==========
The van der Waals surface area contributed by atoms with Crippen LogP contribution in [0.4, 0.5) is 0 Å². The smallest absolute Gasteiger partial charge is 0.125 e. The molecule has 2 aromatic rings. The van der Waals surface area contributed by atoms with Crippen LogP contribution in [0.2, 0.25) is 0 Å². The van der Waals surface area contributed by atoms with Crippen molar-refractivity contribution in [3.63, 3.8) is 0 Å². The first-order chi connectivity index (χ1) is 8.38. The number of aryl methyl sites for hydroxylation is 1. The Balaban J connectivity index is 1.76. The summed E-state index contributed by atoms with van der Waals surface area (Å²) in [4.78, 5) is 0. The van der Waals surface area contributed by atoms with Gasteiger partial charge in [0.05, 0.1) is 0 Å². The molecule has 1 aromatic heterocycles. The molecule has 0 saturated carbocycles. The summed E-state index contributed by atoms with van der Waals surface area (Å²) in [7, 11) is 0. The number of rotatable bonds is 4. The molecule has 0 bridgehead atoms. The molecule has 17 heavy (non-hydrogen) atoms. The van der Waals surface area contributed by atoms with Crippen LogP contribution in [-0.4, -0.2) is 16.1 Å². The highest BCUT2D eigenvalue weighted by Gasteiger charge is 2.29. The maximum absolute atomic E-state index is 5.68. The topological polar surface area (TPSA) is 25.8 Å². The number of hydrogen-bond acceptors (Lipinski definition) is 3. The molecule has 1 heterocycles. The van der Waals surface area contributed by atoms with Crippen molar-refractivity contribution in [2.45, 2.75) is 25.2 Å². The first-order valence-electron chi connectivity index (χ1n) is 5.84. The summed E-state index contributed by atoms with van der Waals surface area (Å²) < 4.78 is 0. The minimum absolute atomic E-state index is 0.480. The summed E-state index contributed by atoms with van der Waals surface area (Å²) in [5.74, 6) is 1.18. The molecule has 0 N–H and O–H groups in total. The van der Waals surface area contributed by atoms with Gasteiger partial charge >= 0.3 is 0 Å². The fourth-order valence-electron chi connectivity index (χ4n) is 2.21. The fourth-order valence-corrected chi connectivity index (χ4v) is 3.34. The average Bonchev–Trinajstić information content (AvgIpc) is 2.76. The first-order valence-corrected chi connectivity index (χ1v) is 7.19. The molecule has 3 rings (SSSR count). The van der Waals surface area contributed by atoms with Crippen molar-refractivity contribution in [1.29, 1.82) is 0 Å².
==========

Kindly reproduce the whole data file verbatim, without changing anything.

The van der Waals surface area contributed by atoms with Crippen LogP contribution in [0.4, 0.5) is 0 Å². The smallest absolute Gasteiger partial charge is 0.125 e. The molecule has 2 aromatic rings. The van der Waals surface area contributed by atoms with Crippen LogP contribution in [0.2, 0.25) is 0 Å². The van der Waals surface area contributed by atoms with Crippen molar-refractivity contribution in [3.63, 3.8) is 0 Å². The first-order chi connectivity index (χ1) is 8.38. The number of aryl methyl sites for hydroxylation is 1. The Balaban J connectivity index is 1.76. The summed E-state index contributed by atoms with van der Waals surface area (Å²) in [4.78, 5) is 0. The van der Waals surface area contributed by atoms with Gasteiger partial charge in [0.05, 0.1) is 0 Å². The molecule has 1 aromatic heterocycles. The molecule has 0 saturated carbocycles. The summed E-state index contributed by atoms with van der Waals surface area (Å²) in [7, 11) is 0. The number of rotatable bonds is 4. The molecule has 0 bridgehead atoms. The molecule has 17 heavy (non-hydrogen) atoms. The van der Waals surface area contributed by atoms with Crippen LogP contribution in [-0.4, -0.2) is 16.1 Å². The highest BCUT2D eigenvalue weighted by Gasteiger charge is 2.29. The maximum absolute atomic E-state index is 5.68. The topological polar surface area (TPSA) is 25.8 Å². The number of hydrogen-bond acceptors (Lipinski definition) is 3. The molecule has 1 heterocycles. The van der Waals surface area contributed by atoms with Crippen molar-refractivity contribution in [2.45, 2.75) is 25.2 Å². The first-order valence-electron chi connectivity index (χ1n) is 5.84. The summed E-state index contributed by atoms with van der Waals surface area (Å²) < 4.78 is 0. The minimum absolute atomic E-state index is 0.480. The summed E-state index contributed by atoms with van der Waals surface area (Å²) in [5.74, 6) is 1.18. The molecule has 0 N–H and O–H groups in total. The van der Waals surface area contributed by atoms with Gasteiger partial charge >= 0.3 is 0 Å². The fourth-order valence-electron chi connectivity index (χ4n) is 2.21. The fourth-order valence-corrected chi connectivity index (χ4v) is 3.34. The average Bonchev–Trinajstić information content (AvgIpc) is 2.76. The first-order valence-corrected chi connectivity index (χ1v) is 7.19. The molecule has 3 rings (SSSR count). The van der Waals surface area contributed by atoms with Crippen molar-refractivity contribution in [1.29, 1.82) is 0 Å².